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Incandescent Black Light...


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#1 Joven76

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Posted 18 October 2008 - 11:10 PM

I've seen a couple of posts before about using an incandescent black light bulb during investigations as a poor man's IR light... So I tested this idea, and wow the difference it made... All I used was a reflector set up you can get at any hardware store, Walmart, Target, etc and a black light incandescent bulb... I've told a few people about this, but everyone wanted to see it in action... So I created a video that shows what the effect is when this setup is used... You can see the video here... If you have a problem viewing the video, give it a couple of minutes to download the video and try it again...

Enjoy...

Christopher

PS: This is my first attempt at putting together a video like this, so please be gentle... And yes, I know that an incandescent black light is not IR light... LOL

Edited by Joven76, 18 October 2008 - 11:12 PM.

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#2 RON3002

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Posted 19 October 2008 - 08:25 AM

Are fellow member C_Tanner mentions it and alot of other great ideas in his book on ghost hunting equipment without going broke
RON

#3 Joven76

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Posted 19 October 2008 - 08:56 AM

I actually saw this in one of his posts... I went back and looked at the video and realized that I didn't use the one where I have credits... I thanked him for this idea... I'll have to republish that one and post it to the site... In the mean time, I thank Chris Tanner of Central Ohio Paranormal Society for passing this idea along... Thanks!!!
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#4 CaveRat2

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Posted 19 October 2008 - 09:23 AM

As you mention the black light is not IR light. Consequently while the effects are similar in that the camera with its wider spectrum will respond to light outside the visible spectrum it will not respond equally. Certain materials may be visible under IR that are not seen using black light, and the reverse is also true. To obtain a full response you need to consider both full more complete coverage.

This is also why the scene is illuminated much better under black light than IR, the black light operates in a portion of the spectrum much closer to visible light than the IR night vision. Thus the camera is more sensitive to that area. If one were to use a camera with its imaging adapted and modified for operation in the IR region the opposite effect would be noted, that being the IR would work better than black light.

So in conclusion both methods serve their purpose and both might be utilized in an investigation.

#5 HRPRG_Belinda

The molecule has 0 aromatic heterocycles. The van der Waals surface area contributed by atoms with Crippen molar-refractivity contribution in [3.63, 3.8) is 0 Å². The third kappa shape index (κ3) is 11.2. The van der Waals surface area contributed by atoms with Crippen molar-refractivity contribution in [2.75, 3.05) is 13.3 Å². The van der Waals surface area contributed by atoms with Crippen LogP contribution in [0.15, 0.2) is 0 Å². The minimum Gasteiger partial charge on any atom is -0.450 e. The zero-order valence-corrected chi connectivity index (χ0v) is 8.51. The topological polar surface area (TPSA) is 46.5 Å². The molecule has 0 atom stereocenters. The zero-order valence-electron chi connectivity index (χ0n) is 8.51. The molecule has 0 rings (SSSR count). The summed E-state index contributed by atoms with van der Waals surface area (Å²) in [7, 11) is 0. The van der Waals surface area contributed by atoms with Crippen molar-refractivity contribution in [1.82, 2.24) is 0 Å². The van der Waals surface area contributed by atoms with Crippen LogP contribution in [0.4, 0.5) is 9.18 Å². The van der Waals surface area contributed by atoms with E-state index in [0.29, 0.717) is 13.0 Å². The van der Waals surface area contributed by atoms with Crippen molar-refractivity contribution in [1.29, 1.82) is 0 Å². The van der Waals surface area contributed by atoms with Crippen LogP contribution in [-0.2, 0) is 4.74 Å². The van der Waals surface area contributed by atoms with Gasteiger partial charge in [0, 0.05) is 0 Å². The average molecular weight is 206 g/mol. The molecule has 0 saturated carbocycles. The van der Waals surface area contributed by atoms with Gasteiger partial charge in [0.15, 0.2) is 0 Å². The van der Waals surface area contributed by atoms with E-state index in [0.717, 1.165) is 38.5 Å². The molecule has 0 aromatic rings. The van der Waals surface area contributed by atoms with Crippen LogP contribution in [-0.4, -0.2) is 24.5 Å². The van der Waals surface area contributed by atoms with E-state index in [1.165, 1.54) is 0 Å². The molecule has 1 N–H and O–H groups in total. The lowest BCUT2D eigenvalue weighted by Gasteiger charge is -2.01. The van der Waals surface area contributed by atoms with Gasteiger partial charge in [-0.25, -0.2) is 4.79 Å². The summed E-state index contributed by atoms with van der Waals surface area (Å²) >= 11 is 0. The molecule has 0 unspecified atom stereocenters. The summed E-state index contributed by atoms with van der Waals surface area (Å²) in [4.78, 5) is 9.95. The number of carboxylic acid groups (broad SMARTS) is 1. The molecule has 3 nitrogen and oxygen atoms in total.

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Posted 07 November 2008 - 12:36 AM

I'm just wondering wouldn't using a light source of any sort compromise the infrared light? I mean I thought we are using infrared to see things that can't be seen with our eyes and by introducing light that our eyes can see doesn't that kinda defeat the purpose of spending all this money ot have true infrared?

#6 CaveRat2

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Posted 07 November 2008 - 04:40 PM

I'm just wondering wouldn't using a light source of any sort compromise the infrared light? I mean I thought we are using infrared to see things that can't be seen with our eyes and by introducing light that our eyes can see doesn't that kinda defeat the purpose of spending all this money ot have true infrared?


It could compromise the situation, however there are actually two methods that can be used to photograph in a particular portion of the spectrum. Suppose you wanted to photogragh an object's IR properties. You could use an IR light source and take a picture using a camera which responds to all portions of the spectrum. Since it was illuminated using only IR, the reaction would be to only IR light.

Another option is to illuminate using all of the light spectrum including IR. Then using a camera fitted with an IR pass filter take the picture. Only the portion of the light within the IR spectrum would reach the film (or CCD) thus only the IR would be seen.

It sounds as though the results would be the same, but not necessarly. Consider that some materials have different properties of refraction. that is why certain materials irredesce under certain types of light. Thus characteristics can vary depending on the material present. Exactly how is a function of the camera, light source, and material composisition of the subject. Any or all of these can affect the results. Keep in mind too that many cameras are sensitive outside the spectrum where our eyes operate so results in a photo may be different than what is seen visibly.

#7 cayen1234

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Posted 19 November 2008 - 01:23 PM

well it's a new way to try to get UV light (which is what a true black light casts) to help IR.
I think it would be better if you actually turned the lightbulbs into filters for your camera and shooting in UV light. I'm actually working on filters for both UV and IR right now that are easy to use.

#8 Kent

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Posted 24 February 2009 - 09:47 PM

I've never used black light from anything paranormal.. But I did discover that the little X10 Xcam2 video cameras see in black light quite well...
KentLondon, Ontario




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